Glennon: I think the American people are deluded, as Bagehot explained about the British population, that the institutions that provide the public face actually set American national security policy. They believe that when they vote for a president or member of Congress or succeed in bringing a case before the courts, that policy is going to change. Now, there are many counter-examples in which these branches do affect policy, as Bagehot predicted there would be. But the larger picture is still true — policy by and large in the national security realm is made by the concealed institutions.


  1. Toddy Cat says:

    “I was curious why a president such as Barack Obama would embrace the very same national security and counterterrorism policies that he campaigned eloquently against.”

    The idea that Obama was just another corrupt, lying swine of a corporately-owned politician obviously just doesn’t enter this guy’s head.

  2. Alrenous says:

    Um what?

    Why would policy makers hand over the national-security keys to unelected officials?

    Ha! No, it’s entirely on purpose, precisely because they’re elected. You create an office, and give it your power, then hire your buddies. When you inevitably get ousted your buddies hire you, and you get most if not all your power back, only without what ‘oversight’ voting provides.

  3. Candide III says:

    I understand the Cathedral would like nothing better than finally bust Defense and Security, but is it smart to draw attention to how USG really works? Although, as seen in the comments, most readers of Boston Globe (a prime Cathedral newspaper) will not notice the analogies or believe the idea that the rest of the government also works this way, and the rednecks and rubes don’t read it anyway.

  4. Mike says:

    I’ll have to check out Bagehot — lots of his stuff on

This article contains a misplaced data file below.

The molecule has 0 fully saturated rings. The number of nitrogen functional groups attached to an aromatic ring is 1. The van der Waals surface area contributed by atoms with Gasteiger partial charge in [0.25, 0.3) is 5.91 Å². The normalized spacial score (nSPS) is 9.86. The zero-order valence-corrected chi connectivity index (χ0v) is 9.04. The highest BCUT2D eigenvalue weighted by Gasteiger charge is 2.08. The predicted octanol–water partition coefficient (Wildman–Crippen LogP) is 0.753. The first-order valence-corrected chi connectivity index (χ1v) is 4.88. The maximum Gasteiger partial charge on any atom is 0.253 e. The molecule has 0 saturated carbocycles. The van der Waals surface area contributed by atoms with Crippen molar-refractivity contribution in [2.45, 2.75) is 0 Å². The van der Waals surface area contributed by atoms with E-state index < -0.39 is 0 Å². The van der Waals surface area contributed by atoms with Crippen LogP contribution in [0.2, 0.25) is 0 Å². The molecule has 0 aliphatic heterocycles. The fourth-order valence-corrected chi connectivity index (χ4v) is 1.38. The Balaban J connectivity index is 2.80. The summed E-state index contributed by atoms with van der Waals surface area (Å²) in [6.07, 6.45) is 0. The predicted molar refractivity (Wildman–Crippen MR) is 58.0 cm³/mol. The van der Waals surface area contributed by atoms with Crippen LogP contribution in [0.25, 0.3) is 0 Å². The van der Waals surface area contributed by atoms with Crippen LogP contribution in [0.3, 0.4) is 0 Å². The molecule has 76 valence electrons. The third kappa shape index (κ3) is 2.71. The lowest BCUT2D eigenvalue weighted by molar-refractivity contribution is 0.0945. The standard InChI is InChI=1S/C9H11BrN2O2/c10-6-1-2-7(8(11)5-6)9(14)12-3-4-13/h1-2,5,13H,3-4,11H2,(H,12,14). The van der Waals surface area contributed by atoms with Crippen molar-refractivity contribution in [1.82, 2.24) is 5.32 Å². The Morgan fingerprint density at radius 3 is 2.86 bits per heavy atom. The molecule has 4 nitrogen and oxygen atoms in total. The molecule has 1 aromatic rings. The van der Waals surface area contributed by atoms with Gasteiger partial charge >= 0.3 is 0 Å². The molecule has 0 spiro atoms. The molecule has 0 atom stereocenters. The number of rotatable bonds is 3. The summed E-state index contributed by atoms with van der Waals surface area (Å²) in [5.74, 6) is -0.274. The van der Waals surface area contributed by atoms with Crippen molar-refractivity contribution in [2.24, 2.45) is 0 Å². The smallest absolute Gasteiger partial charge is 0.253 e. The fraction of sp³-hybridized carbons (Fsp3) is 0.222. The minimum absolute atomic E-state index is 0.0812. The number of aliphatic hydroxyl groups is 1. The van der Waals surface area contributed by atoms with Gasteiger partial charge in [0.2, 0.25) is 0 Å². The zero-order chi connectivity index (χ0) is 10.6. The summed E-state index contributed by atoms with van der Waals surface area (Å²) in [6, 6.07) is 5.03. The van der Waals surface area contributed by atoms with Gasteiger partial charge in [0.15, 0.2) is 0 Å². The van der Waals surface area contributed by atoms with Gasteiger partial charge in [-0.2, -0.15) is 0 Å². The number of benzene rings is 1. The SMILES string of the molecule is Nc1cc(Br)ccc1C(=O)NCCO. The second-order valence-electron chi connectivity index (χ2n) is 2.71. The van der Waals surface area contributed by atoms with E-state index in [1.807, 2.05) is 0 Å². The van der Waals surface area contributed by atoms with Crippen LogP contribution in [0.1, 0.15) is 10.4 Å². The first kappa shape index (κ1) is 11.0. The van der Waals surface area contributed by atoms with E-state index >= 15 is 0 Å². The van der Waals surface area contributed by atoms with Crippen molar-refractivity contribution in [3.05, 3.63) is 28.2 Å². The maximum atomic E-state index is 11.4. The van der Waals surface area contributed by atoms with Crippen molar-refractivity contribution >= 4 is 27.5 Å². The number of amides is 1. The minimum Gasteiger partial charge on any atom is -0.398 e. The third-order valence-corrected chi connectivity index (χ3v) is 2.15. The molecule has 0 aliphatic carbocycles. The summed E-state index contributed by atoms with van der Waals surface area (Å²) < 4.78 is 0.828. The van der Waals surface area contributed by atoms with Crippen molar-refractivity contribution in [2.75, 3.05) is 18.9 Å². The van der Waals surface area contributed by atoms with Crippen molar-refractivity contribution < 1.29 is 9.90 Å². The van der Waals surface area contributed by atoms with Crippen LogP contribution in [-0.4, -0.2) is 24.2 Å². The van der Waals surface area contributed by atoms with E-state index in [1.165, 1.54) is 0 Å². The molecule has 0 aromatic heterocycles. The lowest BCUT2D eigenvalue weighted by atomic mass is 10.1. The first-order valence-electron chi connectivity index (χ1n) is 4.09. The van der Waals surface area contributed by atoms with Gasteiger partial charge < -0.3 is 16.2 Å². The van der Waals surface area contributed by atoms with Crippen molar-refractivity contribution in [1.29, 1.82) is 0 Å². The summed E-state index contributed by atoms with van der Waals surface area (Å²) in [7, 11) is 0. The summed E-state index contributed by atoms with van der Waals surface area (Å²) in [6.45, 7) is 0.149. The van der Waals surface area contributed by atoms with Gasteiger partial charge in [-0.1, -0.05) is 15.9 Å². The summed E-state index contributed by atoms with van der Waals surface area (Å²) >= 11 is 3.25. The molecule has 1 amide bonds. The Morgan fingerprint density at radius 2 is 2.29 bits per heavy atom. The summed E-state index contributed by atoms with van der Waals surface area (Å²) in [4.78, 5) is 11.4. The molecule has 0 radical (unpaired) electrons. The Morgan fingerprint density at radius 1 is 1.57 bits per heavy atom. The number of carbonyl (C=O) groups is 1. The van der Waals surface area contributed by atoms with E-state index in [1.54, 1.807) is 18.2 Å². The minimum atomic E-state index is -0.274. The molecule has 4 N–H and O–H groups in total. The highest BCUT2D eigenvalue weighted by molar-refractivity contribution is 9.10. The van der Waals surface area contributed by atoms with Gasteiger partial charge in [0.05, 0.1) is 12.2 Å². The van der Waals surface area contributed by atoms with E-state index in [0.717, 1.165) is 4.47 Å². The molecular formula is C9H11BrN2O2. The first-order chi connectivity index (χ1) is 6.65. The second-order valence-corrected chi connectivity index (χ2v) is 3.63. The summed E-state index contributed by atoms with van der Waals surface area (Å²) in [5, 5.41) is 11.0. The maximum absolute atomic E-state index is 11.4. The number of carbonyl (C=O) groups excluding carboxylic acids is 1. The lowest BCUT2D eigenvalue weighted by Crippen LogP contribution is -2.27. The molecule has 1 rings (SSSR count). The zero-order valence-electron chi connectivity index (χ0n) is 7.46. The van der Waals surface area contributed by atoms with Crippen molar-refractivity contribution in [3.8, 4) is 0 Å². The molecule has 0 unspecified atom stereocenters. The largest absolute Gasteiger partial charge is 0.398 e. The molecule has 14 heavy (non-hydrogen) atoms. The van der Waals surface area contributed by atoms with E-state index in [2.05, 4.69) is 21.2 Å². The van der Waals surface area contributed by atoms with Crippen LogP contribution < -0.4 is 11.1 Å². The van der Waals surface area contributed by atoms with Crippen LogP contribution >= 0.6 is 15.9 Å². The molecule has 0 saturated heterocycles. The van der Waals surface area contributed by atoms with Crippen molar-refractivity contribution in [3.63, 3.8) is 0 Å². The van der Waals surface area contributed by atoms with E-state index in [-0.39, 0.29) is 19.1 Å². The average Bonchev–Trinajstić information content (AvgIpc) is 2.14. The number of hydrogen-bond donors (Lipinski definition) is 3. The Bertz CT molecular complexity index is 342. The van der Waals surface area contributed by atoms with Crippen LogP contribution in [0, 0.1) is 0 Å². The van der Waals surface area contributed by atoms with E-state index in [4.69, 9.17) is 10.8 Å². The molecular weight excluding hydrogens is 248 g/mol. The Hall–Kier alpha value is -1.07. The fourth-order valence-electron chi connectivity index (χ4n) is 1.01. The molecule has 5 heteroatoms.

5. Coyote says:

    We redneck rubes read real news too: “shadow government” is a fatuous new euphemism for an eternal truth — the golden rule has always meant “them that has the gold makes the rules”, and more “rubes” have known this throughout history than all the overeducated idiots dreaming of “social justice”, or that fancy words will fend off the collisions ahead. This puppy is going down like the Titanic, and you best already be in a lifeboat, ready with your paddle to fend off the many swimmers who were unprepared. Thanks, Isegoria, for the many links to the interesting “paddles”.

  6. Candide III says:

    Coyote: more harm than good (to them) is apt to come out of any rube action informed by the level of understanding exemplified by the phrase “them that has the gold makes the rules”. It is totally insufficient. The various European ‘right-wing’ movements are prime examples. You get powerless seething and posturing, shadowboxing with century-old ghosts of the great oligarchs and Jews. Can’t even level up to National Socialism, not only because attempts would get squashed faster than they appeared (actually I’m doubtful whether this would be the case, but that’s a different story) but primarily because the intellectual prowess and organizational capital isn’t there anymore.